Do Colocasia Flower?

A Colocasia does produce a flower when they have a lot of light.

This is rarely the case when grown indoors.

However, the flower isn’t showy and the plant is prized for its foliage.

An ad for the Ultimate Indoor Plant Guide

Is Colocasia Poisonous?

Yes, all parts of the plant are poisonous.

However, if the corm (taro root) is cooked properly to break down the toxic compounds, it can be eaten.

Keep Colocasia plants away from pets and children.

 

Is Colocasia Invasive?

Several U.S. states have classified Colocasia esculenta as an invasive species.

Click here to learn more.

 

13 thoughts on “Colocasia esculenta (Elephant Ears Plant, Taro Plant) Care”

  1. Mine is starting to flower. It has always been an indoor plant. Does that mean in doing something right?

    Reply
    • Hi Katie, when foliage plants flower, they are getting the right amount of light so it’s a happy plant! Good job! I recommend removing the flower as soon as it fades so that the plant can focus it’s energy into making new leaves. Congratulations on your happy plant! -Shannon

      Reply
  2. I am going to plant mine in a pot. In the winter time(tx), is ok to bring plant in the house? Do they die? Or they stay green all the time?
    We have 2 dogs. Are they going to be ok around the plant?

    Reply
    • Hi Mihaela, they won’t live through a frost, so they must come inside for the winter. It will decline with temps below 60 degrees so I suggest bringing it in before the weather gets bad. It may go dormant but that is normal. It is highly poisonous for pets, so if they like to eat leaves I wouldn’t suggest this plant! Best wishes! -Shannon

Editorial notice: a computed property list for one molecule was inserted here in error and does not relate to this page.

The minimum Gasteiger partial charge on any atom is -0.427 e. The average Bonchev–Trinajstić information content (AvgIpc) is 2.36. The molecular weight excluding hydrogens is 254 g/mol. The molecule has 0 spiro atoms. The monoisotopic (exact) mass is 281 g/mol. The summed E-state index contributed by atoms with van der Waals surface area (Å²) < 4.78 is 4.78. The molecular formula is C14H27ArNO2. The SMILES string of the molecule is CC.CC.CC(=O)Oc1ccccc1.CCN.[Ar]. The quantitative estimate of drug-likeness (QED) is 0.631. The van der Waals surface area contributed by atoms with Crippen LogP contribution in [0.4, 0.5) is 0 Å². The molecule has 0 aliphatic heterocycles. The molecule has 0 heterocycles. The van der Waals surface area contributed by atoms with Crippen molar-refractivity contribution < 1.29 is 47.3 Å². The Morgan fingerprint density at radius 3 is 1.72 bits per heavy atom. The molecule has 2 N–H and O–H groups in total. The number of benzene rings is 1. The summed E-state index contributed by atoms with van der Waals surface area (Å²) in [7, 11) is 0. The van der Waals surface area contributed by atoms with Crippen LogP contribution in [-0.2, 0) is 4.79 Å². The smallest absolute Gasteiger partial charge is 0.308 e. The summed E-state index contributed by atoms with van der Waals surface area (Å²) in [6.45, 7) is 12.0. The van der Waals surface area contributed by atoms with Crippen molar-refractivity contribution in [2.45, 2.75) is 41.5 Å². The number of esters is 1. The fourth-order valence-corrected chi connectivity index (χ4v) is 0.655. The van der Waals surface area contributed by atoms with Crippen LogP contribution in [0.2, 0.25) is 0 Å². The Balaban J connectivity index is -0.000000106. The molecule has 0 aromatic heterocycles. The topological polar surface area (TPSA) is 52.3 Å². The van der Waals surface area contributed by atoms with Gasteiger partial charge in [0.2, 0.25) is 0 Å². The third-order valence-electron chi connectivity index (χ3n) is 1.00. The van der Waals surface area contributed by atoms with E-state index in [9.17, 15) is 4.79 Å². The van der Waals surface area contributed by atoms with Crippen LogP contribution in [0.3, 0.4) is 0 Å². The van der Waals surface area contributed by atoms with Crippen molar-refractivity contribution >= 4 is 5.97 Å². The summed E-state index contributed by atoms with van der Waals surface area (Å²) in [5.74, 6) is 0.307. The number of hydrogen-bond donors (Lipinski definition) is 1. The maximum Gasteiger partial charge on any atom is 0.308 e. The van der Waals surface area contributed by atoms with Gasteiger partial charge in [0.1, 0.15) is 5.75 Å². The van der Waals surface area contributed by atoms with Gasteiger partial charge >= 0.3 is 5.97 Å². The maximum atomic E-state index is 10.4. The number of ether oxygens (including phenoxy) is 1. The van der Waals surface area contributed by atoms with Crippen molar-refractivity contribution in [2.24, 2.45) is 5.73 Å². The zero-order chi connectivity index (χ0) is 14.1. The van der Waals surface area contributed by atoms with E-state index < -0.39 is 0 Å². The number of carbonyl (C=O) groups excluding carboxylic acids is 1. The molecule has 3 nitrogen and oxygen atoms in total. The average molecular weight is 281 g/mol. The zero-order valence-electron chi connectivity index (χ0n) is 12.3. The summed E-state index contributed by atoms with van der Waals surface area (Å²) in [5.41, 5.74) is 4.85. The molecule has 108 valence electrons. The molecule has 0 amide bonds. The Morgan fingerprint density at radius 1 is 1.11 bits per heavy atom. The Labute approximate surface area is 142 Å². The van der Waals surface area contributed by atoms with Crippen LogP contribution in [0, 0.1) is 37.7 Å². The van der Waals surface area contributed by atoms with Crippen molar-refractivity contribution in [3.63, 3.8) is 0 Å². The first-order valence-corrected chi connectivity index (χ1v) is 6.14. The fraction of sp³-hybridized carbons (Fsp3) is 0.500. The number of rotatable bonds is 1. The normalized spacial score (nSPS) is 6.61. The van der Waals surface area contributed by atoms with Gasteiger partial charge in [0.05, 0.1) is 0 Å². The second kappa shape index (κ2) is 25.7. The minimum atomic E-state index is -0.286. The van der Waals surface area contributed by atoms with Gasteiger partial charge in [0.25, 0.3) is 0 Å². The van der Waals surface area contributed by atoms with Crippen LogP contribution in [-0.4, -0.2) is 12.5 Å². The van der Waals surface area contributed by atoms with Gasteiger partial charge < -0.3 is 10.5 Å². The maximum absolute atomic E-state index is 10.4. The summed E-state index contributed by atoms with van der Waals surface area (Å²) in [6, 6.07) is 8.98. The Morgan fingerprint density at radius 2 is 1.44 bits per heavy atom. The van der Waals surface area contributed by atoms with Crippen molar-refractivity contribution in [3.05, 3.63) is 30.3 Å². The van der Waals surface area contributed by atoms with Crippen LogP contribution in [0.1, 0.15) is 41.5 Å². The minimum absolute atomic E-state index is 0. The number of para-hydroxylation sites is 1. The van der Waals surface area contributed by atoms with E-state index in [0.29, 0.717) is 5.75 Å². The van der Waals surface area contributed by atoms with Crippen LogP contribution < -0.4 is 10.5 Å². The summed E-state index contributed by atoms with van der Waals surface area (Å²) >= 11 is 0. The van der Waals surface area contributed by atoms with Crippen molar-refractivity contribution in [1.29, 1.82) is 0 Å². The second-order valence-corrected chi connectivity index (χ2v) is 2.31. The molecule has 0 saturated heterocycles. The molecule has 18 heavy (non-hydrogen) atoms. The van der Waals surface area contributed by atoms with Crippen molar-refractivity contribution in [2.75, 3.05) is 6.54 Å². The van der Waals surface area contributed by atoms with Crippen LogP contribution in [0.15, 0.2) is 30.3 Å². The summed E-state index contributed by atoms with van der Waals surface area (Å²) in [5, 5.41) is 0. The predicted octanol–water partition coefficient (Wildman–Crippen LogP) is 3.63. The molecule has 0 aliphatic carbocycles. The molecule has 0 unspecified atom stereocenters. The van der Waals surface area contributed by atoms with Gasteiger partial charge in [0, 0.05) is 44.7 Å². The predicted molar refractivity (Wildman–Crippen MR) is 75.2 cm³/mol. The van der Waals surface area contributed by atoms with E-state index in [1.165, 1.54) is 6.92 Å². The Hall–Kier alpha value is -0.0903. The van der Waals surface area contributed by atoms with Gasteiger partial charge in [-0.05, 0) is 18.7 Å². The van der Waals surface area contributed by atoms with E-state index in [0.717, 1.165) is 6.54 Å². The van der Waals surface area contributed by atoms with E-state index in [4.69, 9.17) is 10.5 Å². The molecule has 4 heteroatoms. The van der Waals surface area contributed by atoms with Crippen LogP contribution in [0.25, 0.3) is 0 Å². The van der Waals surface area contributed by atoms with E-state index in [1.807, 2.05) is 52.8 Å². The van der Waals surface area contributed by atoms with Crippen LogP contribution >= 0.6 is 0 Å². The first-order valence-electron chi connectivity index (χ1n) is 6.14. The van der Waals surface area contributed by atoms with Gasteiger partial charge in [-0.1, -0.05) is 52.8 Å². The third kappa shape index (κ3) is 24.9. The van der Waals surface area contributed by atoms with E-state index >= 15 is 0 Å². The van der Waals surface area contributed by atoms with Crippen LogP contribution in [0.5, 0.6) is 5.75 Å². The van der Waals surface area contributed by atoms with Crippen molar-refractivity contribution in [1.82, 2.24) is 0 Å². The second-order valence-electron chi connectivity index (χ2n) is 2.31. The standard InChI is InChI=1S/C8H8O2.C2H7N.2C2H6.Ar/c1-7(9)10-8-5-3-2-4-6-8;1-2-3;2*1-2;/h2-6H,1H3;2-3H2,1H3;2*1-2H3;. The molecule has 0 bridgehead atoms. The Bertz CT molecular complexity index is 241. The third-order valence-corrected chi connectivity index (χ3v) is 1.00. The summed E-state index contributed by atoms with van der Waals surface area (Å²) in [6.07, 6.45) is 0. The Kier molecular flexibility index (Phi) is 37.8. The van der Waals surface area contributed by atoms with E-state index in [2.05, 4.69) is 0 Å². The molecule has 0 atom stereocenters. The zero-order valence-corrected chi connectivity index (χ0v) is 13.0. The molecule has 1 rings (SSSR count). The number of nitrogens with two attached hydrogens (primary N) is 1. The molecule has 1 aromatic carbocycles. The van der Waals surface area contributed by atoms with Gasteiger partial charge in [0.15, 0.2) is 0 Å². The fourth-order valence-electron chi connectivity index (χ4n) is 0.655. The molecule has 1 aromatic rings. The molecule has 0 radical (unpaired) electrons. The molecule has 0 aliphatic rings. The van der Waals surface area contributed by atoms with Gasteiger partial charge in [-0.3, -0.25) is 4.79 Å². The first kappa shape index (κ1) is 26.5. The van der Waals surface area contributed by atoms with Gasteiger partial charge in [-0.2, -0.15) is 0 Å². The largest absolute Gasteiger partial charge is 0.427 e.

Reply
  3. I am a new plant owner and I keep killing mine and don’t know why!
    1. I removed it from direct sun (learned THAT the hard way) it now lives in a sunroom with other plants.
    2. I’m only watering 1 x a week and using miracle grow 1 x a week.
    3. I have lots of new growth (it’s in a big pot that drains) and then the leaves just stop growing and turn yellow and die 🥺

    Please help?

    Reply
    • Hi Elena, If it’s the lower leaves that turn yellow, it may just be the normal progression of a leaf’s life cycle. I would recommend fertilizing and a weak strength if fertilizing every week. Another suggestion is to check the health of the “bulb” to make sure it isn’t too wet in that area. Please feel free to email me photos of the plant at [email protected] to diagnose a bit better. Best wishes! Shannon

      Reply
  4. If growing them in a pot, should the pot have drainage holes?

    Reply
    • Hi Suzanne, I highly recommend growing in containers with drainage holes. It prevents root rot and I think the plants are generally healthier and grow more profusely! Best wishes!- Shannon

      Reply
    • Hi Darlene, yes that should be fine! I have grown them in similar situations and I just keep them moist (not too wet or they rot!) and they always look great!

      Reply
  5. Is it necessary for elephant ear leaves to be staked?

    Thanks

    Reply
    • Hi Kimberly, The stems on these are very strong so as long as they aren’t in windy conditions, they shouldn’t need any support. Happy Gardening! -Shannon

      Reply

Leave a Comment

This site uses Akismet to reduce spam. Learn how your comment data is processed.